You find yourself struggling to hear the television, so you turn up the volume. Then, suddenly, you can’t hear it at all.
Events like this are typical for people who experience sudden hearing loss. But why does this happen? What causes sudden hearing loss? Is it treatable?
Sudden hearing loss is usually the result of a single event that causes trauma to one or both of your ears. Hearing loss can occur within one to three days after the initial trauma.
The hair cells in the ear suffer damage that cannot be repaired, so the inner ear swells as an immune response to protect itself. The swelling then worsens the damage to nerve synapses that send sound messages to your brain causing your hearing to suddenly “disappear.”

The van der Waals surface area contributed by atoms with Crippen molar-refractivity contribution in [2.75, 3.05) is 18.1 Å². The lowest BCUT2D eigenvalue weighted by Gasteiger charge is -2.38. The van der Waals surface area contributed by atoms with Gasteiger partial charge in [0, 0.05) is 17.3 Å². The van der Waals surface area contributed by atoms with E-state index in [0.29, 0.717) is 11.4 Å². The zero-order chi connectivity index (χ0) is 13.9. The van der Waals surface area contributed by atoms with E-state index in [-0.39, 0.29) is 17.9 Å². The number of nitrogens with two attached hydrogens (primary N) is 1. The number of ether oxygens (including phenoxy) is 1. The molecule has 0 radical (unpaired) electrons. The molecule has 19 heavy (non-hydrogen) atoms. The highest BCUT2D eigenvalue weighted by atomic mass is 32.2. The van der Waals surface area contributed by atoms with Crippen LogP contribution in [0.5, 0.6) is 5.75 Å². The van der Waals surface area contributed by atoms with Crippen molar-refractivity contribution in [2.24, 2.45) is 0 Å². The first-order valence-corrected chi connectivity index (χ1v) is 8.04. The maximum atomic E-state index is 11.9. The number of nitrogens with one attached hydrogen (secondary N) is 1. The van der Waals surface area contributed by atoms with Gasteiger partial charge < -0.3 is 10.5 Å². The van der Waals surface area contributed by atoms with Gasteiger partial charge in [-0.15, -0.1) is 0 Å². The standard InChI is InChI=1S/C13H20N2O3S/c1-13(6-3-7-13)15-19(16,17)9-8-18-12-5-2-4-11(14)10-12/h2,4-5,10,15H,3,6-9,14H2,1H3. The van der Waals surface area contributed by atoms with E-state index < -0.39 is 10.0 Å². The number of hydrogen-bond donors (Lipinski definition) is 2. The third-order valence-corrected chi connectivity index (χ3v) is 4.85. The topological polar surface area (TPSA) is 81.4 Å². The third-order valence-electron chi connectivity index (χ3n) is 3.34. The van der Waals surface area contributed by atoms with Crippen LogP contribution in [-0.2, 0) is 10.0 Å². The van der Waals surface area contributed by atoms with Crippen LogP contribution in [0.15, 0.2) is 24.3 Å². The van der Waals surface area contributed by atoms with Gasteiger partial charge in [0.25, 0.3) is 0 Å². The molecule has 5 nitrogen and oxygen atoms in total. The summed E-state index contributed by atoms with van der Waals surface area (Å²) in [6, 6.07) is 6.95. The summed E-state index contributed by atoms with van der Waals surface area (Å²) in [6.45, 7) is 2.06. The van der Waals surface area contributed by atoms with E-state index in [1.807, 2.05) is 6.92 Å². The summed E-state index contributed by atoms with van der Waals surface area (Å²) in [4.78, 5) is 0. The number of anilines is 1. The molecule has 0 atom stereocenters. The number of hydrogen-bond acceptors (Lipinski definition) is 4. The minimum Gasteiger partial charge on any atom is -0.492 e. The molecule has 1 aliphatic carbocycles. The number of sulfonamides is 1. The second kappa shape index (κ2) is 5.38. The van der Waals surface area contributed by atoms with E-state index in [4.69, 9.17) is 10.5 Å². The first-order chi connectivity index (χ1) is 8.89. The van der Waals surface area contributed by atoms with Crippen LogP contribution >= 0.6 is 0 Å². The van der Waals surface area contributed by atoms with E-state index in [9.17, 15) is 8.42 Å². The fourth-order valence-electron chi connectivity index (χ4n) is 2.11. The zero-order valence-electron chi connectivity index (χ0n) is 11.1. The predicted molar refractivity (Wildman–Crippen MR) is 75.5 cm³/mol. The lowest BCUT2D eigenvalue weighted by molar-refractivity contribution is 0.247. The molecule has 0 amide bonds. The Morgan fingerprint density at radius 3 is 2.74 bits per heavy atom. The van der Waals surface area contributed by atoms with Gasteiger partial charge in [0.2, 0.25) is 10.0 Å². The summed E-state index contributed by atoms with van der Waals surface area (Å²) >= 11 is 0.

What Causes It?
There are several things that can cause sudden hearing loss including:
- Head trauma or damage to the ear drum
- Exposure to sudden, loud noises like fireworks
- Ear infections
- Reduced blood flow to the inner ear
- Neurologic disorders
Symptoms that accompany sudden hearing loss are ear pressure, dizziness, tinnitus – buzzing or ringing in the ears – and earache.
How Is It Treated?
The most important thing is to seek medical assistance as quickly as you can to curb any further damage to your ears. You can receive different treatments for sudden hearing loss depending on the cause. Some auditory injuries can heal on their own and infections can be treated or left to run their course.
Other methods to reduce damage include:
- Steroids: These can be taken orally or injected to stop inflammation from further damaging your ears after trauma.
- Hyperbaric oxygen: A breathing treatment that increases your blood oxygen level and helps your ears recover faster.
Whatever the cause, don’t ignore the symptoms. If your general physician is not available, visit the emergency room or an urgent care.
For information on how Manatee Ear Center can assist you with your hearing health, call us at 941-745-1518 or schedule an appointment online.